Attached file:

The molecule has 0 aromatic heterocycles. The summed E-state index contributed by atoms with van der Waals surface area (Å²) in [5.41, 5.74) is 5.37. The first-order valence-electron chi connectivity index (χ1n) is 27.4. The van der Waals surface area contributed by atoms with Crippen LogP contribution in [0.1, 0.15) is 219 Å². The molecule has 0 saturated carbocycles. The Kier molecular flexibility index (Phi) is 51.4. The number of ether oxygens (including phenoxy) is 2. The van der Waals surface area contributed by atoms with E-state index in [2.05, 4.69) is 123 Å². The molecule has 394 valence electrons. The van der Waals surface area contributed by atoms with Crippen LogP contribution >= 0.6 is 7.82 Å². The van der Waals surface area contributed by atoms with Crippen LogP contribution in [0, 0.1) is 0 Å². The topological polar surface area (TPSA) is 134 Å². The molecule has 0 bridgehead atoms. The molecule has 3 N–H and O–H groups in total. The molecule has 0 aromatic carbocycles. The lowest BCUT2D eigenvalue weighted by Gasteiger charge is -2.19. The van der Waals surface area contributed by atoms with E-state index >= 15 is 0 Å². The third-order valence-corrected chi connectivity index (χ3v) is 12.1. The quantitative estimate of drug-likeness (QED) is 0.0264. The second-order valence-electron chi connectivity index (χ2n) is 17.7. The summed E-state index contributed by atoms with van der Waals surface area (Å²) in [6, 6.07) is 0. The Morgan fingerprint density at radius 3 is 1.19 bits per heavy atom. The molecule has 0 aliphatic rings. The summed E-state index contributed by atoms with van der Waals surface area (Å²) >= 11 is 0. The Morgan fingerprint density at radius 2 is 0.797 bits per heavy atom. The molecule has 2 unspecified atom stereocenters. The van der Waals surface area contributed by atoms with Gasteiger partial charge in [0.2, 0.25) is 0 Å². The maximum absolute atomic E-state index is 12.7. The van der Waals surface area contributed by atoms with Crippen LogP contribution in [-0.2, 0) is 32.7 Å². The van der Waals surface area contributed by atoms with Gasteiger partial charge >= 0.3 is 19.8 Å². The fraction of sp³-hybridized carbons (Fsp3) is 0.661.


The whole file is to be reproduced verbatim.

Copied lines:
The molecule has 0 aromatic heterocycles. The summed E-state index contributed by atoms with van der Waals surface area (Å²) in [5.41, 5.74) is 5.37. The first-order valence-electron chi connectivity index (χ1n) is 27.4. The van der Waals surface area contributed by atoms with Crippen LogP contribution in [0.1, 0.15) is 219 Å². The molecule has 0 saturated carbocycles. The Kier molecular flexibility index (Phi) is 51.4. The number of ether oxygens (including phenoxy) is 2. The van der Waals surface area contributed by atoms with E-state index in [2.05, 4.69) is 123 Å². The molecule has 394 valence electrons. The van der Waals surface area contributed by atoms with Crippen LogP contribution >= 0.6 is 7.82 Å². The van der Waals surface area contributed by atoms with Crippen LogP contribution in [0, 0.1) is 0 Å². The topological polar surface area (TPSA) is 134 Å². The molecule has 0 bridgehead atoms. The molecule has 3 N–H and O–H groups in total. The molecule has 0 aromatic carbocycles. The lowest BCUT2D eigenvalue weighted by Gasteiger charge is -2.19. The van der Waals surface area contributed by atoms with E-state index >= 15 is 0 Å². The third-order valence-corrected chi connectivity index (χ3v) is 12.1. The quantitative estimate of drug-likeness (QED) is 0.0264. The second-order valence-electron chi connectivity index (χ2n) is 17.7. The summed E-state index contributed by atoms with van der Waals surface area (Å²) in [6, 6.07) is 0. The Morgan fingerprint density at radius 3 is 1.19 bits per heavy atom. The molecule has 0 aliphatic rings. The summed E-state index contributed by atoms with van der Waals surface area (Å²) >= 11 is 0. The Morgan fingerprint density at radius 2 is 0.797 bits per heavy atom. The molecule has 2 unspecified atom stereocenters. The van der Waals surface area contributed by atoms with Gasteiger partial charge in [0.2, 0.25) is 0 Å². The maximum absolute atomic E-state index is 12.7. The van der Waals surface area contributed by atoms with Crippen LogP contribution in [-0.2, 0) is 32.7 Å². The van der Waals surface area contributed by atoms with Gasteiger partial charge >= 0.3 is 19.8 Å². The fraction of sp³-hybridized carbons (Fsp3) is 0.661.